Web Tracking: Attack and Defense
时间：6月29日（周四）上午 10:00am – 11:00am
地点：清华大学 FIT 1-315
Web tracking is a technique to remember and recognize past website visitors. Up to now, web tracking has evolved into three generations that co-exist in today’s web. The first-generation tracking adopts stateful, server-set identifiers like cookies to track web users. After that, browser fingerprinting—defined as the second-generation tracking—emerges, moving from stateful identifiers to stateless. Nowadays people are developing third-generation, cross-device tracking.
In this talk, I will present our group’s research on web tracking and anti-tracking. In the first half of the talk, I will present a novel 2.5-generation tracking, which can track users across different browsers on the same machine. Then, in the second half of the talk, I will discuss an anti-tracking technique, which can defend against timing-based browser fingerprinting as well as other timing attacks.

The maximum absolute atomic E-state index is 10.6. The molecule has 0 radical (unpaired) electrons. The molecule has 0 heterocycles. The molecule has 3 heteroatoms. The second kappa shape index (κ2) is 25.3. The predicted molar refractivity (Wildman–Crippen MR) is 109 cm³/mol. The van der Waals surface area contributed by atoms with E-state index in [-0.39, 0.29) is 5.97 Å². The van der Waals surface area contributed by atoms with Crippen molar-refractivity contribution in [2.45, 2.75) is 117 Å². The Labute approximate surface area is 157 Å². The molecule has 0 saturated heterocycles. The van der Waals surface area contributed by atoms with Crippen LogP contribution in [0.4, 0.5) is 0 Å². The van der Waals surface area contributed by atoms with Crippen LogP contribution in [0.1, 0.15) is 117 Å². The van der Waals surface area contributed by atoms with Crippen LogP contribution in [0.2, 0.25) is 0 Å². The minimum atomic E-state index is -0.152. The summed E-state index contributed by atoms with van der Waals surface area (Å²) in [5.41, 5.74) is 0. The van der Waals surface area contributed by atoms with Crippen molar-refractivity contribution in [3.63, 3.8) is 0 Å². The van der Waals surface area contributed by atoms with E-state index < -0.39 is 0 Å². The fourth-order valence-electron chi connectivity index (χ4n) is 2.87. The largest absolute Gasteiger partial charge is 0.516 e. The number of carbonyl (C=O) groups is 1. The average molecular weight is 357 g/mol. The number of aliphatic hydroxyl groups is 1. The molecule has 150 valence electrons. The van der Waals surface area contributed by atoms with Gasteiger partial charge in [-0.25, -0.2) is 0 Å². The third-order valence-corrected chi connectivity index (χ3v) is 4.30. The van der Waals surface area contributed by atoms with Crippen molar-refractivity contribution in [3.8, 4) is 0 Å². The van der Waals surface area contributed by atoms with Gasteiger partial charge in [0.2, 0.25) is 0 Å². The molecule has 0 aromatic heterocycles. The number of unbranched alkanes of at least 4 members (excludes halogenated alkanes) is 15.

Yinzhi Cao is an assistant professor in Lehigh University. He earned his PhD in computer science at Northwestern University and worked at Columbia University as a postdoc. Before that, he obtained his B.E. degree in electronics engineering at Tsinghua University in China. His research mainly focuses on the security and privacy of web, smart phones, and machine learning. He has published many papers at various security conferences, such as IEEE S&P (Oakland), NDSS, CCS, ACSAC and DSN. His JShield system has been adopted by Huawei, the world’s largest telecommunication company, and his SafePay system was widely featured by many media outlets, such as CCTV News, NSF science360 News and Yahoo! news. He has also invented machine unlearning, and this piece of work has been reported by the Atlantic Magazine and the Stack. Previously, he also conducted research at SRI International and UC Santa Barbara as a summer intern.